Former Cambridge Analytica research director Chris Wylie became famous this year for exposing the psychological-influence tactics his company used to try to sway the 2016 U.S. presidential election. Now he’s educating the public on how these tactics work, laying the groundwork for people to better arm themselves against undue influence.

Wylie’s role at Cambridge Analytica was to take traditional military “information operations,” or information warfare, and translate them into digital operations. Historically, in military offensives waged against groups like narcotics cartels in South America, operatives would plant people in organizations to infiltrate them.

“One thing you want to do is identify the type of person you could exploit and undermine them psychologically,” Wylie told Forbes reporter Thomas Brewster onstage at the Forbes 30 Under 30 Summit in Boston. “You’d find people who were less resilient psychologically… you essentially tried to exacerbate distrust and paranoia.”

In the old days, this had to be done manually, person-by-person. But with Facebook, you can do it digitally, on a much larger scale. For example, with a fake Facebook profile, operatives can develop relationships with people online, Wylie said. They can feed them comments that affirm their thinking, giving the false impression that there are many more people who think the same way.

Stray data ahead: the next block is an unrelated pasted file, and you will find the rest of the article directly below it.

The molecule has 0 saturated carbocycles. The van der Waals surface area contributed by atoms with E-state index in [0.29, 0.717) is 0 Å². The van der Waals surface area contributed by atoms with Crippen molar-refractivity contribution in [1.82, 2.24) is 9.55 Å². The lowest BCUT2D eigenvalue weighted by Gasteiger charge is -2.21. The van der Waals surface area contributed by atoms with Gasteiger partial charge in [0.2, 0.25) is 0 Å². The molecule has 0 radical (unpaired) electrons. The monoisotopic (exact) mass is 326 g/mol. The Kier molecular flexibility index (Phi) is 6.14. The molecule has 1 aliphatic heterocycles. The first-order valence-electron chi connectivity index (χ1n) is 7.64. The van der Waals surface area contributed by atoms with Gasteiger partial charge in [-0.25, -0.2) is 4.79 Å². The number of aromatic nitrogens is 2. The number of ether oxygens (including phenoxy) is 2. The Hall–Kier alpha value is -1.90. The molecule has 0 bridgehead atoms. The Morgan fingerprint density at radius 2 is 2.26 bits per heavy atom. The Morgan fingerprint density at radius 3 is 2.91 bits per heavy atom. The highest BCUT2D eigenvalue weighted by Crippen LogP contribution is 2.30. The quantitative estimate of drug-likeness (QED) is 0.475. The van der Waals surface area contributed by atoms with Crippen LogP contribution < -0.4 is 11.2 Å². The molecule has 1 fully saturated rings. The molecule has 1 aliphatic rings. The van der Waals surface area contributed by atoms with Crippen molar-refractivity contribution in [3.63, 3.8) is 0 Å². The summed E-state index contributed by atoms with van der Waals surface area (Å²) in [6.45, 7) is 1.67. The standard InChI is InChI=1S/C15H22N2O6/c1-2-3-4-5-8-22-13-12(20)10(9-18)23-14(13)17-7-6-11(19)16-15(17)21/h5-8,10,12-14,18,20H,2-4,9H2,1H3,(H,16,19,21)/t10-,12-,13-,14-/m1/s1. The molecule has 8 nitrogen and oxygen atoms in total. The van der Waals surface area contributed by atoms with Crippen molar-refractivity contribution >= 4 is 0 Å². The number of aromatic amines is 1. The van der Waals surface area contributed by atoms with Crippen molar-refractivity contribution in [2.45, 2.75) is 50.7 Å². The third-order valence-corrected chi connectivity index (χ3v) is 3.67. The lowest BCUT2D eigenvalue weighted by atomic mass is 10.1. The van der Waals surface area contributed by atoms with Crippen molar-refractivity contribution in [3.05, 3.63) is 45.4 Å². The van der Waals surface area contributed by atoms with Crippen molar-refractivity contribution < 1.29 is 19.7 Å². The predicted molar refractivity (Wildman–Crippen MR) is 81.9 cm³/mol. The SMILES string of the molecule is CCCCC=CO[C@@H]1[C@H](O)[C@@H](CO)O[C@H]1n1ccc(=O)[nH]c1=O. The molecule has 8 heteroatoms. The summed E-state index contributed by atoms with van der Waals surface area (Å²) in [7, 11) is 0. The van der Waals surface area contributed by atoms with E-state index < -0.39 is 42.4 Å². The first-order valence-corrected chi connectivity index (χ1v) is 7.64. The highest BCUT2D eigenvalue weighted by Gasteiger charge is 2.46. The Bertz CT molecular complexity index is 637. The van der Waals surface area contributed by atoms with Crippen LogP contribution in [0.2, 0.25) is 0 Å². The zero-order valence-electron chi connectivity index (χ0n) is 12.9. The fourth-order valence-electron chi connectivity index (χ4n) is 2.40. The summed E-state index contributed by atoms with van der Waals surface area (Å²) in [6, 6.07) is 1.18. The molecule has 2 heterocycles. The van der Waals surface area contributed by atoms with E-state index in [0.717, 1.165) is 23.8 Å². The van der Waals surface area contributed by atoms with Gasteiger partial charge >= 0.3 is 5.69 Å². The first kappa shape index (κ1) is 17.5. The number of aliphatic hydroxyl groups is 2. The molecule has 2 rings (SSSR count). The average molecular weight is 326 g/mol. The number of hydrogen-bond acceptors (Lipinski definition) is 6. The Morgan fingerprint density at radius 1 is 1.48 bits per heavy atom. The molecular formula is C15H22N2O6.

And even more frightening, they can carry that influence into in-person interactions, Wylie said. Let’s say an organization knows that only 5% of people who are invited to an event on Facebook actually attend. If they invite 1,000 to 2,000 people to an event at a local coffee shop, 50 to 100 might show up and crowd the place.

“All of a sudden, this online fantasy gets translated into a very tangible reality,” Wylie said. “They look around and see all these people who look and sound like them, talking about things they’ve been thinking about. They begin to get this idea that there is a movement happening.”

Wylie added, “In the military, that would be called insurgency building. In the U.S. in politics, that’s called the alt right.”

At Cambridge Analytica, Wylie led research that helped enable these types of manipulations. And when did he decide he had had enough and to become a whistle-blower? “The idea that you’re treating voters in the same way that you’d treat a terrorist” made him change his mind, he said.

When you’re engaging in information warfare, “the agency and autonomy of those people is not a consideration,” he said. “It’s fair game to deceive, undermine, exploit, manipulate and coerce. To take that approach and to then apply that to a democratic system, where the reason why democracies have legitimacy in the first place is because people have autonomy and agency … that is inherently undemocratic.”